Hardman traveled extensively around the globe, and was the proud mother of three, including HistoryMaker Andrea Taylor and grandmother of seven; she passed away on December 13, 2005, at the age of eighty-three.

Accession Number

A2004.134

Sex

Female

Interview Date

8/19/2004

Last Name

Hardman

Maker Category
Middle Name

Taylor

Occupation
Organizations
Schools

West Virginia State University

Boston University

Garnet High School

Search Occupation Category
First Name

Della

Birth City, State, Country

Charleston

HM ID

HAR11

State

West Virginia

Favorite Quote

Don't Move When You're Eighty.

Bio Photo
Speakers Bureau Region State

Massachusetts

Interview Description
Birth Date

5/20/1922

Birth Place Term
Speakers Bureau Region City

Martha's Vineyard

Country

USA

Favorite Food

Chicken

Death Date

12/13/2005

Short Description

Art professor Della Hardman (1922 - 2005 ) was an associate professor of art at West Virginia State College for thirty years, and a frequent guest lecturer at a long list of universities and art museums.

Employment

Fogg Art Museum

Boston Public Schools

West Virginia State College

WKAZ Radio

Favorite Color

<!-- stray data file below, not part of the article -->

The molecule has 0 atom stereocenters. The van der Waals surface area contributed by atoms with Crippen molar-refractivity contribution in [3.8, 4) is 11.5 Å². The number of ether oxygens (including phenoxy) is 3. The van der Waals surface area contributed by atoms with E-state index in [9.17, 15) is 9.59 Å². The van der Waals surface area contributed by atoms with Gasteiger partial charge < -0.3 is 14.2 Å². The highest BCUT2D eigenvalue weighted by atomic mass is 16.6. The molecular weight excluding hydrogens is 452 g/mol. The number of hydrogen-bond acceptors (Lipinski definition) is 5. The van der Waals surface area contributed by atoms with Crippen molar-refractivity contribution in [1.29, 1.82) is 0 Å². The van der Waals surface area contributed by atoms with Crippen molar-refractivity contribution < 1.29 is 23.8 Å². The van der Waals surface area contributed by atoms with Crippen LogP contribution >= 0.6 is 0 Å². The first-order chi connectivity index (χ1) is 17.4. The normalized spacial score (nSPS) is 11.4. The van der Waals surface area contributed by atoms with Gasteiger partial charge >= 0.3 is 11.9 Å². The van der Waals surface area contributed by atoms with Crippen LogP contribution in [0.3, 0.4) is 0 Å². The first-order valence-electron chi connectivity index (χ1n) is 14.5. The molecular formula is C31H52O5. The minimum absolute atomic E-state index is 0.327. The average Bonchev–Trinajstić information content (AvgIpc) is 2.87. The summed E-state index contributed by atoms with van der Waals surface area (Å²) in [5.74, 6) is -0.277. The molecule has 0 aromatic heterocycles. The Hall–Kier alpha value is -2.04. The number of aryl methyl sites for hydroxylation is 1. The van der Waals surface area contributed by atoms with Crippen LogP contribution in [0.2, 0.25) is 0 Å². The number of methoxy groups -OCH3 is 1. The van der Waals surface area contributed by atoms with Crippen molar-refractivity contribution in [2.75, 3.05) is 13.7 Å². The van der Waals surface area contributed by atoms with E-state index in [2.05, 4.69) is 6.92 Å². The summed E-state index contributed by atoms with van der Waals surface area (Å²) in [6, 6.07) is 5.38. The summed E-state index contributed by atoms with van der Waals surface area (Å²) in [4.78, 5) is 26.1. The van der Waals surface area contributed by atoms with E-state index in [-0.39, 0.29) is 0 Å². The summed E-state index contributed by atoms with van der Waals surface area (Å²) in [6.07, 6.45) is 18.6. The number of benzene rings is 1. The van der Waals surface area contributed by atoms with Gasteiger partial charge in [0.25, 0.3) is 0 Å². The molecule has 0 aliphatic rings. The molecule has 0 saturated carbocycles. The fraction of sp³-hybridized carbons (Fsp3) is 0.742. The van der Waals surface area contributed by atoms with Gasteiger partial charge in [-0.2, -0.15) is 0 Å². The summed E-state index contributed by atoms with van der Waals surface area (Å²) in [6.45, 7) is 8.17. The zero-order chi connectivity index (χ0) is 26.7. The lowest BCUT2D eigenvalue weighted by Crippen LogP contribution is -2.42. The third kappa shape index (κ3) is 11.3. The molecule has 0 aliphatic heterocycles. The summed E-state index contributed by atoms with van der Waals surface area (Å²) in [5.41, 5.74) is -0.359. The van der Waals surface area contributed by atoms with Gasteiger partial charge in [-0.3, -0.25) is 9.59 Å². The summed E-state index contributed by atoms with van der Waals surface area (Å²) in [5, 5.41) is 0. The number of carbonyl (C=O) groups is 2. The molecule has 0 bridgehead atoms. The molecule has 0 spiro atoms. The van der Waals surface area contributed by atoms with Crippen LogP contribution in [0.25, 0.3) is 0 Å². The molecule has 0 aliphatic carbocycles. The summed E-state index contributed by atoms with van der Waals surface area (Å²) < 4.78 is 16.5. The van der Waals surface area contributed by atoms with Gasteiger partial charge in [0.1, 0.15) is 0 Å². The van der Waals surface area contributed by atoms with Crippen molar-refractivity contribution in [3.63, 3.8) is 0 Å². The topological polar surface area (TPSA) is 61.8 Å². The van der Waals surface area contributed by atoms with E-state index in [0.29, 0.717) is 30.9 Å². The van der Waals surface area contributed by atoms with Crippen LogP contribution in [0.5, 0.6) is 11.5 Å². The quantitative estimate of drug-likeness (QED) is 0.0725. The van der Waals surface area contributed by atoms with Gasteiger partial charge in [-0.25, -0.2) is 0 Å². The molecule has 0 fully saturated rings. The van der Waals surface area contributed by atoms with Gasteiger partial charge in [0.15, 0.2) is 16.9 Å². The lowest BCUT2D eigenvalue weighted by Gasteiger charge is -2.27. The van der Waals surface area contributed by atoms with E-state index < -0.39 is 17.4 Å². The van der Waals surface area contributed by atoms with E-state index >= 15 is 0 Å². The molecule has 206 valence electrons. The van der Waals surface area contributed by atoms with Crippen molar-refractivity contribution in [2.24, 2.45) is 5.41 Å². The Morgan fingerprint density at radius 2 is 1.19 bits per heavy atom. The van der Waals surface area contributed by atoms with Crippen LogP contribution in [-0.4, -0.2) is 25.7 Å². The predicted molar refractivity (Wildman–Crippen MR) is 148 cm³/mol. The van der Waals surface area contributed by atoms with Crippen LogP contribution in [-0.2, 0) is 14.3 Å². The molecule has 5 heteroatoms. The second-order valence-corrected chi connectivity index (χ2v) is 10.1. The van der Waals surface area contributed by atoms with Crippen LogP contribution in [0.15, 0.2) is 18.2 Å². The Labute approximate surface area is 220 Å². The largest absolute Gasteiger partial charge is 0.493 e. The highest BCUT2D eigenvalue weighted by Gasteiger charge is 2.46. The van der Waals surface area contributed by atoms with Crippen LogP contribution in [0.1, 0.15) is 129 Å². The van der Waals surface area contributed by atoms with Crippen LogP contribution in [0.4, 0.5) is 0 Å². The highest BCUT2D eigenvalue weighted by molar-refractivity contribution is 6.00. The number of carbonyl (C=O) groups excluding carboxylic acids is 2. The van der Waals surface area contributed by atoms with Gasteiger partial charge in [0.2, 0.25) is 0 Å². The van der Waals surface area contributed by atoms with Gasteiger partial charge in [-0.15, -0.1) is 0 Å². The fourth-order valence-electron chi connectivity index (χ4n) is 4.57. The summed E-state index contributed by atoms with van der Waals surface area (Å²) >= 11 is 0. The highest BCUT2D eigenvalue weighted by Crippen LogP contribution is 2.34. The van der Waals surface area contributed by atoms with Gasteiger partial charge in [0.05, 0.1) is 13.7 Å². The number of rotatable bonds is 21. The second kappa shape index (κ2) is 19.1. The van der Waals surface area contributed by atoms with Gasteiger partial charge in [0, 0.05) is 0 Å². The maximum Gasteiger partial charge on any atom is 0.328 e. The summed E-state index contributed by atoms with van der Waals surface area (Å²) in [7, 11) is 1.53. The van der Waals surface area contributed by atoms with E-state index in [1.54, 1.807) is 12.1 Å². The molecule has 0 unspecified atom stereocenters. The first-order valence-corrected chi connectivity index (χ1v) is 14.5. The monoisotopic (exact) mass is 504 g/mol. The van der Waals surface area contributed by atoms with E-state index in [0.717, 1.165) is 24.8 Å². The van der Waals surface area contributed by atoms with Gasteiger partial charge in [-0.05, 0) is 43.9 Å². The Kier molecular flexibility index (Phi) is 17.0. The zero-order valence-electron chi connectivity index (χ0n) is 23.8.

Lavender

Timing Pairs
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DAStories

<a href="https://da.thehistorymakers.org/story/221077">Tape: 1 Story: 1 - Slating of Della Hardman's interview</a>

<a href="https://da.thehistorymakers.org/story/221078">Tape: 1 Story: 2 - Della Hardman lists her favorites</a>

<a href="https://da.thehistorymakers.org/story/221079">Tape: 1 Story: 3 - Della Hardman talks about her maternal family background and the history of African Americans in Ohio</a>

<a href="https://da.thehistorymakers.org/story/221080">Tape: 1 Story: 4 - Della Hardman remembers her maternal grandparents and an uncle's familial research</a>

<a href="https://da.thehistorymakers.org/story/221081">Tape: 1 Story: 5 - Della Hardman talks about her mother's life and art</a>

<a href="https://da.thehistorymakers.org/story/221082">Tape: 1 Story: 6 - Della Hardman remembers learning about her mother through memories shared by others in her community</a>

<a href="https://da.thehistorymakers.org/story/221083">Tape: 1 Story: 7 - Della Hardman shares her paternal family history</a>